Anglosphere advocates of the alternative-vote system — in which citizens cast votes for both their first- and second-preference candidates, and losing candidates’ votes are redistributed to their voters’ second preferences — must be hoping that no one outside Australia pays attention to the verdict of its August 21 federal election. Namely, the fact that there isn’t one — at least as late as September 1. The conservative Liberal-National Coalition had initially won 44 percent of “primary votes,” as against the Australian Labor party’s 38 percent. When the second-preference votes for defeated candidates (mainly Greens) were redistributed, however, both major parties were in an almost exact “dead heat,” with the Coalition likely to emerge a nose in front after the remaining 2 million votes had been counted. And that translated into a slight majority for the Right, with the balance of power held by one Green and four independents.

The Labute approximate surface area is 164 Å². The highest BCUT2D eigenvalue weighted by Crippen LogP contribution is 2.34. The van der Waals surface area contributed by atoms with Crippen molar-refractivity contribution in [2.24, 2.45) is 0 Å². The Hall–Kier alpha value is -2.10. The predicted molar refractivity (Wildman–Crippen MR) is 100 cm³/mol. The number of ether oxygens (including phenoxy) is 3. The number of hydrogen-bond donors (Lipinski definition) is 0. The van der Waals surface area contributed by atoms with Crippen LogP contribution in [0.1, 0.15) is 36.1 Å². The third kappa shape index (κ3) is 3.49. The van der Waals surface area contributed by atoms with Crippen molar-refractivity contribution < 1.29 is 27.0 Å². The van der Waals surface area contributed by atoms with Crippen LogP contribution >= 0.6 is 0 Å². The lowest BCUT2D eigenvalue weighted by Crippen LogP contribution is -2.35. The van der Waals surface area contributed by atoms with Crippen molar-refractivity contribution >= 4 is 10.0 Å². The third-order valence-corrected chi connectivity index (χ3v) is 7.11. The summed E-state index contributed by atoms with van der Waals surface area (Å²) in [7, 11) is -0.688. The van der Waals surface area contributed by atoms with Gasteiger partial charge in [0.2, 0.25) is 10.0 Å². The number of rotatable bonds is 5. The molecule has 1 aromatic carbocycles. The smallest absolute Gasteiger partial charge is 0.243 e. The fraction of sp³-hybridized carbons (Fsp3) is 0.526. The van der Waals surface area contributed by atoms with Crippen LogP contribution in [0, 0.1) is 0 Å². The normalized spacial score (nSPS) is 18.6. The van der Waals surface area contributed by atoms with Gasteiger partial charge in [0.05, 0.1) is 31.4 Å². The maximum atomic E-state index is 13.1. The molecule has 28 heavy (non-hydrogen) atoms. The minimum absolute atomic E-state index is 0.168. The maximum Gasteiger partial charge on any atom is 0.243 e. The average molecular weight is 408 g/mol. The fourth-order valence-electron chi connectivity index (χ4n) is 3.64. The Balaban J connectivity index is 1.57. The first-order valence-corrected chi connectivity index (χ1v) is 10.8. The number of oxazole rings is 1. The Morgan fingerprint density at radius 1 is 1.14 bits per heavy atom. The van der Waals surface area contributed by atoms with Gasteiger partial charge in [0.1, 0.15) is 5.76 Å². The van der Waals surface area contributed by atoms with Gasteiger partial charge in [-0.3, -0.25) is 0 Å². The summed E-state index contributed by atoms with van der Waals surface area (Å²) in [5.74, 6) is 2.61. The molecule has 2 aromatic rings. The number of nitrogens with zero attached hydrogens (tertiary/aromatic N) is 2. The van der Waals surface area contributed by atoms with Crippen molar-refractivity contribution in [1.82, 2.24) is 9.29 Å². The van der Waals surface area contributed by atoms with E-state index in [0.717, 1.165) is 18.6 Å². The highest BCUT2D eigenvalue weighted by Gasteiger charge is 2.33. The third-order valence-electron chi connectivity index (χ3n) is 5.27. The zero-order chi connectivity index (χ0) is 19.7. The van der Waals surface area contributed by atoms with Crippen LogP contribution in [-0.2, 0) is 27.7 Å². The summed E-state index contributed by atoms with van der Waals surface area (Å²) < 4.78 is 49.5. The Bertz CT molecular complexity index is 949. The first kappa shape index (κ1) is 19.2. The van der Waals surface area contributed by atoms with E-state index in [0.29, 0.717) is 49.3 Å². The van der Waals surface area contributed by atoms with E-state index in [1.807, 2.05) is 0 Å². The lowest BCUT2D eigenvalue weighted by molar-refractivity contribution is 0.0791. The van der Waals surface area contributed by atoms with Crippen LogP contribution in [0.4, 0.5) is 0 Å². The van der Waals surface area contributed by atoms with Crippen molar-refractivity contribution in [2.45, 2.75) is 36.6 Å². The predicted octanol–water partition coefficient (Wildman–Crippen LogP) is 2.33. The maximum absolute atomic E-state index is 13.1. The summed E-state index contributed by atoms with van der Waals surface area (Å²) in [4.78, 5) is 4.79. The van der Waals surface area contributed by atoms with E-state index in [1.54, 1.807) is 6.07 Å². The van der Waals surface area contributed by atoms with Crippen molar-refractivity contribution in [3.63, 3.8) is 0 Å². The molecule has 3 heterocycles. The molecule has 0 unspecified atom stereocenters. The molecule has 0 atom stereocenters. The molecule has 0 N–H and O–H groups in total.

Then, eleven days after the election, Labor signed a formal alliance with the Greens that involved ditching several Labor policies and adopting several Green ones. Yet it did no more than bring the parties equal in seats again at 73 each. Unless there is a surprise in the uncounted votes, the four independents will determine not only the party that forms the next Australian government, but also much of its program. They are an odd bunch: one leftish anti-Iraq ex-spook and three conservative rural rebels who broke away from the junior partner in the Coalition, the Nats. The demands of these five are equally heterogeneous, ranging from agricultural protectionism to measures against gambling to a new and undefined “consensus” politics to replace the divisive party system. Most of their “issues” were not major items in the campaign. And three of them are reputedly hostile to the Greens — which could be a problem for Labor.